Leaving friendly Geoff behind, we worked our way around the coast to Ram’s Grove. It is a deep v-shaped valley dropping steeply to a shingle beach. Just before we dropped down, Ian found an animal water trough with a pipe of fresh water feeding it, so we were able to fill all of our bottles etc.
Ian was quickly in the sea, soon followed by Stephen, cooling off. I went in up to the waist band of my trunks but could not bring myself to take that final plunge. The temperature contrast was too great.
We set up our tents on the four flattest patches of grass we could find, only pegging them down minimally as there was very little soil under the grass. Then we set about supper, a variety of pre-cooked meals that only needed to be heated in their sachets in boiling water for about five minutes. Very tasty and perfectly adequate.
After that there was not much to do. There was no sunset to watch as we were hemmed in by the steep valley sides. Stephen sent his drone up to film it and us in our secret little world.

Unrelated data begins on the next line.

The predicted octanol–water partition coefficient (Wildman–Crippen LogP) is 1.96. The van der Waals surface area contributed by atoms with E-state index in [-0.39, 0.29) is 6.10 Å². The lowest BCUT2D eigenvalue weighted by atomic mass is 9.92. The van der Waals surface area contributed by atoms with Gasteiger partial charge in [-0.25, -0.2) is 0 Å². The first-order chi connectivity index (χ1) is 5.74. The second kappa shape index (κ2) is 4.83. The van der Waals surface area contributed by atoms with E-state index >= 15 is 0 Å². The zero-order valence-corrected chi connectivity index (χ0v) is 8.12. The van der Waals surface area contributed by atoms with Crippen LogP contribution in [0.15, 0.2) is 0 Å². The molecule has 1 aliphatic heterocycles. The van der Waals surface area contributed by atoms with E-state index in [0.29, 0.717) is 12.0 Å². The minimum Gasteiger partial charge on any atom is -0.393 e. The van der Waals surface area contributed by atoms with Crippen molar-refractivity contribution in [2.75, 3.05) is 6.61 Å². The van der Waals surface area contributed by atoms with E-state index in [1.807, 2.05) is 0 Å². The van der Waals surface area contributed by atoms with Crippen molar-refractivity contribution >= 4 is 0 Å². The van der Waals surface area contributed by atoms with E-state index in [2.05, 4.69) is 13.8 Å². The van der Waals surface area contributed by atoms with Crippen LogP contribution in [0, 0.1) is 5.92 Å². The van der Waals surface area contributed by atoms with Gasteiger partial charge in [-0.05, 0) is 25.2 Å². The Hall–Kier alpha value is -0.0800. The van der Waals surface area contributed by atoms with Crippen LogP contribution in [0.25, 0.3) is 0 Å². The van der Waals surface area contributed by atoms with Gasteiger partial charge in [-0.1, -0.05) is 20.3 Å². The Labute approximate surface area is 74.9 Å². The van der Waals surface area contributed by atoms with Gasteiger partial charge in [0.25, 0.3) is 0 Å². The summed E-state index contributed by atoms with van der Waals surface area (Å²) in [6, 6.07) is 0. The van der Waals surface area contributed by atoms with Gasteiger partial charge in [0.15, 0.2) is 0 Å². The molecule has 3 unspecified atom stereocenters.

Sleep was not too bad but I tended to alternate from hot and clammy to cold and clammy. The sheep that had been around us all night ensured that we did not linger in our tents by bleating loudly as soon as it was light. There was no point in lingering, and the more walking we could achieve in the relative cool of the morning, the less we would have to do in the stifling heat of the afternoon.
We climbed out of our valley at 7.00am and headed east to Port Eynon, just in time for the cafe opening, and a welcome coffee.
The walking became much easier from this point. The coast is less indented and the path follows a contour above the rocky coastline. We were able to make much better forward progress. I was walking a little ahead of the others and as I climbed up the path something caught my eye. There, just a couple of feet ahead of me, an adder slithered off the path where it was sunning itself into the undergrowth at the side. It was about a metre long and looked very healthy, with a good set of distinctive markings.
As we rounded the headland towards Oxwich Bay a very large grey seal was luxuriating on a rock at the water’s edge, while another bobbed about in the sea nearby.
Once round the headland we were in lovely woodland, a welcome respite from the sun. There were some steep sections of up and down through the woods but we eventually emerged past the church to the Oxwich Bay Hotel, where we decided to have a long lunch.